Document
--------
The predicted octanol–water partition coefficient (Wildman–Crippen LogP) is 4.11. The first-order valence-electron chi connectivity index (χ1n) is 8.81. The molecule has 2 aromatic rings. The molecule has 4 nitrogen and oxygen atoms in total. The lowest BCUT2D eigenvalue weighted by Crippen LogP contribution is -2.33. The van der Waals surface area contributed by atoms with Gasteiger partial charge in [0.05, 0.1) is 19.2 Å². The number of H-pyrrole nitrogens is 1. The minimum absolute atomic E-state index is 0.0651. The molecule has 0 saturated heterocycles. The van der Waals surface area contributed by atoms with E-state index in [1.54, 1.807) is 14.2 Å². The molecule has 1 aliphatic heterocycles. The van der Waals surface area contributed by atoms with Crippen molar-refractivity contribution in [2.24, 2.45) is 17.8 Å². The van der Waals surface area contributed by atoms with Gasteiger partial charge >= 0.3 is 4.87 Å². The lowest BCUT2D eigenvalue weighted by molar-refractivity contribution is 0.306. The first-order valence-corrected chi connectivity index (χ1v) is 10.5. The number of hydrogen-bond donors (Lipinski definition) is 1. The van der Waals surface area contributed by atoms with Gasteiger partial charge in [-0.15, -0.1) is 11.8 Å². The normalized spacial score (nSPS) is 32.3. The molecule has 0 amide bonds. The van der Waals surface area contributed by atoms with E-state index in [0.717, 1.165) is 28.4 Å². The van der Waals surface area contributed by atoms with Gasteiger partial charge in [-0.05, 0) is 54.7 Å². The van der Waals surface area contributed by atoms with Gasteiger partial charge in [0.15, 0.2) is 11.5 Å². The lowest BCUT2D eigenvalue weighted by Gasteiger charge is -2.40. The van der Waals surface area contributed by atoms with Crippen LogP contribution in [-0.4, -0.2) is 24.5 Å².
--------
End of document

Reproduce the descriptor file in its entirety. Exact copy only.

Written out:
The predicted octanol–water partition coefficient (Wildman–Crippen LogP) is 4.11. The first-order valence-electron chi connectivity index (χ1n) is 8.81. The molecule has 2 aromatic rings. The molecule has 4 nitrogen and oxygen atoms in total. The lowest BCUT2D eigenvalue weighted by Crippen LogP contribution is -2.33. The van der Waals surface area contributed by atoms with Gasteiger partial charge in [0.05, 0.1) is 19.2 Å². The number of H-pyrrole nitrogens is 1. The minimum absolute atomic E-state index is 0.0651. The molecule has 0 saturated heterocycles. The van der Waals surface area contributed by atoms with E-state index in [1.54, 1.807) is 14.2 Å². The molecule has 1 aliphatic heterocycles. The van der Waals surface area contributed by atoms with Crippen molar-refractivity contribution in [2.24, 2.45) is 17.8 Å². The van der Waals surface area contributed by atoms with Gasteiger partial charge >= 0.3 is 4.87 Å². The lowest BCUT2D eigenvalue weighted by molar-refractivity contribution is 0.306. The first-order valence-corrected chi connectivity index (χ1v) is 10.5. The number of hydrogen-bond donors (Lipinski definition) is 1. The van der Waals surface area contributed by atoms with Gasteiger partial charge in [-0.15, -0.1) is 11.8 Å². The normalized spacial score (nSPS) is 32.3. The molecule has 0 amide bonds. The van der Waals surface area contributed by atoms with E-state index in [0.717, 1.165) is 28.4 Å². The van der Waals surface area contributed by atoms with Gasteiger partial charge in [-0.05, 0) is 54.7 Å². The van der Waals surface area contributed by atoms with Gasteiger partial charge in [0.15, 0.2) is 11.5 Å². The lowest BCUT2D eigenvalue weighted by Gasteiger charge is -2.40. The van der Waals surface area contributed by atoms with Crippen LogP contribution in [-0.4, -0.2) is 24.5 Å².